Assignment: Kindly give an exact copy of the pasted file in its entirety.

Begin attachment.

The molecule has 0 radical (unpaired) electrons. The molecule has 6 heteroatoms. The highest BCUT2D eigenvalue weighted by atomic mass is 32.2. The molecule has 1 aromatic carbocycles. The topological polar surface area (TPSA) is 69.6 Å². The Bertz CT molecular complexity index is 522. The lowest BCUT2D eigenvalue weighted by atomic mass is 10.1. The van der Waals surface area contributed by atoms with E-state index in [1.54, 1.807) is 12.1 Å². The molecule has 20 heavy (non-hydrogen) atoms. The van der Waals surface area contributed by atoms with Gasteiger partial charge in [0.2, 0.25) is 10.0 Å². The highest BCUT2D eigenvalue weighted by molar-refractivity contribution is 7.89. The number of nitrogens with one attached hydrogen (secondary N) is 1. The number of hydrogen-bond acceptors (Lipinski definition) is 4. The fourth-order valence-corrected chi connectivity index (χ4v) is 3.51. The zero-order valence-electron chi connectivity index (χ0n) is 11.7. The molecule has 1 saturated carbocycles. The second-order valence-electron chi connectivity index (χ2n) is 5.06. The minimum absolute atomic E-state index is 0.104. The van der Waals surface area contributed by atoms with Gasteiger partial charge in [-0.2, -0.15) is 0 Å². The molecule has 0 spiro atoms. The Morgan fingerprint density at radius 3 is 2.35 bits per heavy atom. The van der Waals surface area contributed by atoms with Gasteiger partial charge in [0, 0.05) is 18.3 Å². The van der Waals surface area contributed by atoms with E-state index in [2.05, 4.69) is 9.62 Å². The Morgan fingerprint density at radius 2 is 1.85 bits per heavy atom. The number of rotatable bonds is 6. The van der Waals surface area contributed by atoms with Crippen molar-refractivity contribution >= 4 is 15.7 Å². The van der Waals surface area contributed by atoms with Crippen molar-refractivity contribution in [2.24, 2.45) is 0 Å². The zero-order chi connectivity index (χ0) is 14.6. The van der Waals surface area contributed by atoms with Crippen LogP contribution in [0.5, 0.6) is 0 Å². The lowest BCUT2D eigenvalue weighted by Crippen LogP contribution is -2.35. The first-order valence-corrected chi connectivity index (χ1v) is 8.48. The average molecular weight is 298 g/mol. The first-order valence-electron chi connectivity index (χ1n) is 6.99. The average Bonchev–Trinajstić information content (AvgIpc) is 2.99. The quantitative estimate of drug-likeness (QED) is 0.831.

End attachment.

The molecule has 0 radical (unpaired) electrons. The molecule has 6 heteroatoms. The highest BCUT2D eigenvalue weighted by atomic mass is 32.2. The molecule has 1 aromatic carbocycles. The topological polar surface area (TPSA) is 69.6 Å². The Bertz CT molecular complexity index is 522. The lowest BCUT2D eigenvalue weighted by atomic mass is 10.1. The van der Waals surface area contributed by atoms with E-state index in [1.54, 1.807) is 12.1 Å². The molecule has 20 heavy (non-hydrogen) atoms. The van der Waals surface area contributed by atoms with Gasteiger partial charge in [0.2, 0.25) is 10.0 Å². The highest BCUT2D eigenvalue weighted by molar-refractivity contribution is 7.89. The number of nitrogens with one attached hydrogen (secondary N) is 1. The number of hydrogen-bond acceptors (Lipinski definition) is 4. The fourth-order valence-corrected chi connectivity index (χ4v) is 3.51. The zero-order valence-electron chi connectivity index (χ0n) is 11.7. The molecule has 1 saturated carbocycles. The second-order valence-electron chi connectivity index (χ2n) is 5.06. The minimum absolute atomic E-state index is 0.104. The van der Waals surface area contributed by atoms with Gasteiger partial charge in [-0.2, -0.15) is 0 Å². The molecule has 0 spiro atoms. The Morgan fingerprint density at radius 3 is 2.35 bits per heavy atom. The van der Waals surface area contributed by atoms with Gasteiger partial charge in [0, 0.05) is 18.3 Å². The van der Waals surface area contributed by atoms with E-state index in [2.05, 4.69) is 9.62 Å². The Morgan fingerprint density at radius 2 is 1.85 bits per heavy atom. The number of rotatable bonds is 6. The van der Waals surface area contributed by atoms with Crippen molar-refractivity contribution >= 4 is 15.7 Å². The van der Waals surface area contributed by atoms with Crippen molar-refractivity contribution in [2.24, 2.45) is 0 Å². The zero-order chi connectivity index (χ0) is 14.6. The van der Waals surface area contributed by atoms with Crippen LogP contribution in [0.5, 0.6) is 0 Å². The lowest BCUT2D eigenvalue weighted by Crippen LogP contribution is -2.35. The first-order valence-corrected chi connectivity index (χ1v) is 8.48. The average molecular weight is 298 g/mol. The first-order valence-electron chi connectivity index (χ1n) is 6.99. The average Bonchev–Trinajstić information content (AvgIpc) is 2.99. The quantitative estimate of drug-likeness (QED) is 0.831.